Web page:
Carina: I think that depends on who is being asked the question. I can respond to the case of films from the so-called Francophone countries… It will remain difficult to get local financing for full-length feature films. It’s clear. Due to the lack of national film industries in many countries, filmmakers remain independent and turn to international co-productions often with private cable TV stations; with organizations (like the Organisation international de la Francophonie – OIF) who want to promote the French language or other structures, with North-South financing, which allow filmmakers to make films, though perhaps shorter or only documentaries or reports for webTV – new media outlets on the internet. A big supporter of Sub-Saharan cinema comes from Morocco, a country which finances projects and some of the biggest African film festivals in the world. I think it’s important to note that digital technologies have brought costs down, but filmmaking is still a very expensive enterprise.”
APA: “What are 3 movies you can recommend for discovering the Senegalese culture?”
Carina : “I recommend three (maybe four) Senegalese films:
- The docu-drama by Khady Sylla, Colobane Express from 1999, but which still offers a reliable view on the importance of urban « public transportation » in Dakar.
- Sembène Ousmane’s Faat Kine (2001) that depicts the powerful role that women have in the growing economy of Senegal.
- Two films on the stakes of displacement from Senegal to new frontiers : Yoole (2010), an experimental documentary by Moussa Sene Absa (2010) and La Pirogue, Moussa Touré’s 2014 full-length feature film. “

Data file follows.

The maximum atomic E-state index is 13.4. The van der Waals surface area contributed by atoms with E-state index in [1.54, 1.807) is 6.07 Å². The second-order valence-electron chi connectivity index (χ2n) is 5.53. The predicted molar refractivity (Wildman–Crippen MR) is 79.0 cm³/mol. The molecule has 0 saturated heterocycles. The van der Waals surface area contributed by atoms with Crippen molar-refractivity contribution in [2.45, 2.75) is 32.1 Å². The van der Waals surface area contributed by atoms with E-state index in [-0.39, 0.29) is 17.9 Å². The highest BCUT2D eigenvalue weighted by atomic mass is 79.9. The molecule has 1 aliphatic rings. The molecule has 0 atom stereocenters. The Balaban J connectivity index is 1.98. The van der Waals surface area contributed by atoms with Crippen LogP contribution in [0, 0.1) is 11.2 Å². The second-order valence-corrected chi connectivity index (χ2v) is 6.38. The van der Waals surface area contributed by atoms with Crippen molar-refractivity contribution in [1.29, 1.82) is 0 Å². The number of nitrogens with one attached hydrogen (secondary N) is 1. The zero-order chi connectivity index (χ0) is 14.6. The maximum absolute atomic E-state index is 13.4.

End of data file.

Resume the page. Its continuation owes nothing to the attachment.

Feast of the Korité
Our program started in the middle of Ramadan. Dakar, being 90% Muslim, lives for 29 days at the rhythm of the fasting. Working hours have been modified to allow everyone to get home early in order to prepare the Ndogou (breaking of the fast: Coffee or tea, a date and then bread, cheese, sliced beef, then an hour or two later: dinner.) The Ndogou is traditionally shared on the ground on a mat with family and friends, this is the real moment of sharing. During these days of Ramadan, the city lives in slow motion.
On Thursday, June 14th the city was buzzing: we ran every which way to finish the preparations for the feast. Most important was the trip to the tailor to purchase a new party outfit as everyone was wondering if the sages were going to announce their observation of the moon, confirming the end of Ramadan and validating the date of Korité. At 10:30 pm on Thursday, the news arrives, Ramadan ends on Friday, June 15 and all of Senegal is celebrating Korité with their family! On this special day, each of us has celebrated Korité with family or with friends. It’s impossible to be alone on this day of feast!